For the world's largest cinema chain, bankruptcy could be the best option to survive the coronavirus pandemic.
The coronavirus pandemic has hit cinemas since March, cracking their bottom line, but no one has been hit harder than AMC. The cinema chain got caught up in the pandemic with nearly $ 5 billion in debt, which it amassed to add luxury seating to its theaters and buy in rivals such as Carmike and Odeon.
Since January, the company's shares have fallen more than 60%, and in the past five days the stock has fallen around 30%.
Last Friday, AMC said Mudrick Capital Management had agreed to invest $ 100 million to help the financially ailing cinema chain survive the ongoing coronavirus pandemic. However, the movie theater chain will still need at least $ 750 million in additional liquidity to fund its cash needs through 2021.
"In all honesty, I believe Chapter 11 is really the only way AMC can survive," said Doug Stone, president of Box Office Analyst. "I don't see any appetite out there for more $ 750 million in stock sales and any debt they take on will be astronomical."
AMC has focused on fundraising for months. The cinema chain has already renegotiated its debt to improve its balance sheet this year and is exploring various ways to raise additional sources of liquidity. It is also trying to find ways to increase the number of visitors.
"The simple answer is, if you file for bankruptcy, it is more likely a reorganization than a liquidation," said Michael Pachter, an analyst at Wedbush. "In bankruptcy, they can wipe out their lease obligations and extend the leases that make sense, potentially reducing their total cost of ownership."
As coronavirus cases continued to rise in the fall and winter months, studios have postponed major blockbusters until mid-2021, and some have chosen to simultaneously release major films in theaters and on streaming platforms in order to limit potential ticket sales .
The hope is that with a vaccine, Covid-19 cases will drop significantly and audiences will be more willing to return to theaters. This in turn gives the studios the confidence to keep important film titles on the calendar. Without fresh content, moviegoers will not return in sufficient numbers to give cinemas any real financial boost.
Still, a vaccine may not be generally available to the public until mid-2021. While the news is promising, it does not address the short-term problems cinemas face.
"I think that now that vaccines are introduced, creditors and landlords will be ready to work with them," Pachter said. "It was difficult to give them more appreciation when there was no 'light' at the end of the tunnel, but it's likely that we will get back to something that is nearing normal by the middle of the year Restructuring therefore makes a lot of sense. "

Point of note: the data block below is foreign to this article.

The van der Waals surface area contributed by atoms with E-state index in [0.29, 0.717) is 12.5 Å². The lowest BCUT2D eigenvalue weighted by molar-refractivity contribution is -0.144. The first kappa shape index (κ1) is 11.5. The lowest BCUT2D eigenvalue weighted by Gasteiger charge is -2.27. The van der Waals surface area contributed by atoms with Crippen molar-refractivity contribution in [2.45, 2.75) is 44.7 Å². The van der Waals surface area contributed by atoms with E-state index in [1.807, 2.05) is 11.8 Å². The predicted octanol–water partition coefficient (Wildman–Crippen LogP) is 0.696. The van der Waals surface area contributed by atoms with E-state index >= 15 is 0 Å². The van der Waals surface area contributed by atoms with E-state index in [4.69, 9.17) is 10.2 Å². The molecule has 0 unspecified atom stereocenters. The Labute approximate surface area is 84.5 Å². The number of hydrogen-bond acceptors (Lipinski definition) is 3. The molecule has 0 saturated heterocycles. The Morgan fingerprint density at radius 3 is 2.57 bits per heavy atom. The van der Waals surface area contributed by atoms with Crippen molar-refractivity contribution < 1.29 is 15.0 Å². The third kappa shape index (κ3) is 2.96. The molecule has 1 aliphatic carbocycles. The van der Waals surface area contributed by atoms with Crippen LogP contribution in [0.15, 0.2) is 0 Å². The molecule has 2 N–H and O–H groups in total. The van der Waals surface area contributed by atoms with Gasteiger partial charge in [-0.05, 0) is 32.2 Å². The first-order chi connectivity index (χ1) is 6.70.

AMC did not immediately respond to CNBC's request for comment. The company reiterated on SEC filings that bankruptcy is an option for the company if it is unable to raise additional funds.
In times without a pandemic, the theater industry is profitable. In 2019, the domestic box office had its second-best year ever at $ 11.4 billion, just below the record of $ 11.9 billion in 2018. Before the global outbreak, 2020 was facing a similar level.
Now movie chains are desperately renegotiating with lenders and landlords, trying to find creative ways to generate revenue. Most major movie theaters are now offering cheaper private theater rentals to attract reluctant moviegoers. Others have turned parking lots into concert venues, launched quiz nights, and even negotiated contracts with local colleges to rent out the space for personal learning.
Cinema chains are facing tough headwinds in the first part of 2021 as there are limited new films and cases are expected to remain high.
"January is turning out to be a very challenging month with little product impact," said Stone. "The introduction of vaccines is unlikely to have a big impact until late in the second quarter, in my opinion. I don't think AMC can do without restructuring until then."
But there is hope for AMC and other domestic cinema chains, said Eric Wold, senior analyst at B. Riley Securities.
"We have already seen a very strong response to films in countries that opened earlier than the US, especially China, which we believe provides a strong early glimpse of what to expect here in the US . " Said Wold.
"And given what AMC and many other exhibitors learned during the pandemic about more efficient operations and the flexibility of the company's rental partners, we could actually see AMC operationally emerge in a stronger position than before the pandemic that would have a way to go offer renewed deleveraging, "he said.